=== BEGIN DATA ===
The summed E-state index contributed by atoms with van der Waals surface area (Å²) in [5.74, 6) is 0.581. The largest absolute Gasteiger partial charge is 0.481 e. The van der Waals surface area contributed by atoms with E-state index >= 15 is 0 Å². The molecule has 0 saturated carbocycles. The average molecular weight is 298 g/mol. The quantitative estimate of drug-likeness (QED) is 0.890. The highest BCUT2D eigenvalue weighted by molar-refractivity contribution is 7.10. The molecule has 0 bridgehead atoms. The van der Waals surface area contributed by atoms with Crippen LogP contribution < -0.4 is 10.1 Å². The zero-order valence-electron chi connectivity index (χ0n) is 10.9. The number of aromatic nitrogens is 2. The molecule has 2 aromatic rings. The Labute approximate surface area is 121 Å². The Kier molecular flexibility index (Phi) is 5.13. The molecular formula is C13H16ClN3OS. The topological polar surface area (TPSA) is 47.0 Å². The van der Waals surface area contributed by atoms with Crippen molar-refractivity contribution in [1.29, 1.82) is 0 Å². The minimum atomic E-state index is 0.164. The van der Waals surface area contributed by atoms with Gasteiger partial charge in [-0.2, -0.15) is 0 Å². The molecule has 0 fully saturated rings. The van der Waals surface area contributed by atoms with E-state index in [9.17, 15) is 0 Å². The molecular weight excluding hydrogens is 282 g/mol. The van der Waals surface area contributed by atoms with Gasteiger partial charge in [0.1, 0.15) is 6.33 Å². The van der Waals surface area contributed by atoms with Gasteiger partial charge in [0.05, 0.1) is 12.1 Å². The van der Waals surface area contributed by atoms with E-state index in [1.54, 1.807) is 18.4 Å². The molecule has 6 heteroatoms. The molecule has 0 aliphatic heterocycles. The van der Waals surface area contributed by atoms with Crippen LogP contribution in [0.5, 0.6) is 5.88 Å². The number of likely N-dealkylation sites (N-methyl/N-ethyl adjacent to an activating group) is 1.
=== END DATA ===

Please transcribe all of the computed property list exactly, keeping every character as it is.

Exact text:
The summed E-state index contributed by atoms with van der Waals surface area (Å²) in [5.74, 6) is 0.581. The largest absolute Gasteiger partial charge is 0.481 e. The van der Waals surface area contributed by atoms with E-state index >= 15 is 0 Å². The molecule has 0 saturated carbocycles. The average molecular weight is 298 g/mol. The quantitative estimate of drug-likeness (QED) is 0.890. The highest BCUT2D eigenvalue weighted by molar-refractivity contribution is 7.10. The molecule has 0 bridgehead atoms. The van der Waals surface area contributed by atoms with Crippen LogP contribution < -0.4 is 10.1 Å². The zero-order valence-electron chi connectivity index (χ0n) is 10.9. The number of aromatic nitrogens is 2. The molecule has 2 aromatic rings. The Labute approximate surface area is 121 Å². The Kier molecular flexibility index (Phi) is 5.13. The molecular formula is C13H16ClN3OS. The topological polar surface area (TPSA) is 47.0 Å². The van der Waals surface area contributed by atoms with Crippen molar-refractivity contribution in [1.29, 1.82) is 0 Å². The minimum atomic E-state index is 0.164. The van der Waals surface area contributed by atoms with Gasteiger partial charge in [-0.2, -0.15) is 0 Å². The molecule has 0 fully saturated rings. The van der Waals surface area contributed by atoms with E-state index in [9.17, 15) is 0 Å². The molecular weight excluding hydrogens is 282 g/mol. The van der Waals surface area contributed by atoms with Gasteiger partial charge in [0.1, 0.15) is 6.33 Å². The van der Waals surface area contributed by atoms with Gasteiger partial charge in [0.05, 0.1) is 12.1 Å². The van der Waals surface area contributed by atoms with E-state index in [1.54, 1.807) is 18.4 Å². The molecule has 6 heteroatoms. The molecule has 0 aliphatic heterocycles. The van der Waals surface area contributed by atoms with Crippen LogP contribution in [0.5, 0.6) is 5.88 Å². The number of likely N-dealkylation sites (N-methyl/N-ethyl adjacent to an activating group) is 1.